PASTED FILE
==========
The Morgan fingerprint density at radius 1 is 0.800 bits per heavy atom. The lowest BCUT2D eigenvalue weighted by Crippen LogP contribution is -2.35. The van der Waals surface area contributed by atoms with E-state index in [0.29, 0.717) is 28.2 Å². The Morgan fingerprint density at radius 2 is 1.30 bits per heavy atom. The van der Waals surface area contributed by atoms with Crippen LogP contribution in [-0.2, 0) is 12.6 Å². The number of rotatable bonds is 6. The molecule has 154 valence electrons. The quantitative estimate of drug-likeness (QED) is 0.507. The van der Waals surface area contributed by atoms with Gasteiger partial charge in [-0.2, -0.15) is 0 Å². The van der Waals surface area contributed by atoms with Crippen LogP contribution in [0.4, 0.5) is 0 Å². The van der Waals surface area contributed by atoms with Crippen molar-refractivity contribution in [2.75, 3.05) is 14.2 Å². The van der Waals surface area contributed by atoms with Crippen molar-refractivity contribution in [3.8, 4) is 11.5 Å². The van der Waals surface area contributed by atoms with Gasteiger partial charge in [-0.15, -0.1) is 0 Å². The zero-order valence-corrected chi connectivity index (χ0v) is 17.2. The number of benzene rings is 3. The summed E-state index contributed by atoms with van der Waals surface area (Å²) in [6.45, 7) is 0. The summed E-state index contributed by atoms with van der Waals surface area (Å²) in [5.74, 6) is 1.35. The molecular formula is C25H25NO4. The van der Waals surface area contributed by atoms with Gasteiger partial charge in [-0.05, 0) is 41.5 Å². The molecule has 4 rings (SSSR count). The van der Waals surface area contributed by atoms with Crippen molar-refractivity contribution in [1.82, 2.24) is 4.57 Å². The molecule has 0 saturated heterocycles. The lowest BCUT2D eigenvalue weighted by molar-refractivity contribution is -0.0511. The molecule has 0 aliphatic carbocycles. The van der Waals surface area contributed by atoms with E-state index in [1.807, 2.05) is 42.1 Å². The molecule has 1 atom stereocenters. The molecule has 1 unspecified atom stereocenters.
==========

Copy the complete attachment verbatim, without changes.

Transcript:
The Morgan fingerprint density at radius 1 is 0.800 bits per heavy atom. The lowest BCUT2D eigenvalue weighted by Crippen LogP contribution is -2.35. The van der Waals surface area contributed by atoms with E-state index in [0.29, 0.717) is 28.2 Å². The Morgan fingerprint density at radius 2 is 1.30 bits per heavy atom. The van der Waals surface area contributed by atoms with Crippen LogP contribution in [-0.2, 0) is 12.6 Å². The number of rotatable bonds is 6. The molecule has 154 valence electrons. The quantitative estimate of drug-likeness (QED) is 0.507. The van der Waals surface area contributed by atoms with Gasteiger partial charge in [-0.2, -0.15) is 0 Å². The van der Waals surface area contributed by atoms with Crippen LogP contribution in [0.4, 0.5) is 0 Å². The van der Waals surface area contributed by atoms with Crippen molar-refractivity contribution in [2.75, 3.05) is 14.2 Å². The van der Waals surface area contributed by atoms with Crippen molar-refractivity contribution in [3.8, 4) is 11.5 Å². The van der Waals surface area contributed by atoms with Gasteiger partial charge in [-0.15, -0.1) is 0 Å². The zero-order valence-corrected chi connectivity index (χ0v) is 17.2. The number of benzene rings is 3. The summed E-state index contributed by atoms with van der Waals surface area (Å²) in [6.45, 7) is 0. The summed E-state index contributed by atoms with van der Waals surface area (Å²) in [5.74, 6) is 1.35. The molecular formula is C25H25NO4. The van der Waals surface area contributed by atoms with Gasteiger partial charge in [-0.05, 0) is 41.5 Å². The molecule has 4 rings (SSSR count). The van der Waals surface area contributed by atoms with Crippen molar-refractivity contribution in [1.82, 2.24) is 4.57 Å². The molecule has 0 saturated heterocycles. The lowest BCUT2D eigenvalue weighted by molar-refractivity contribution is -0.0511. The molecule has 0 aliphatic carbocycles. The van der Waals surface area contributed by atoms with E-state index in [1.807, 2.05) is 42.1 Å². The molecule has 1 atom stereocenters. The molecule has 1 unspecified atom stereocenters.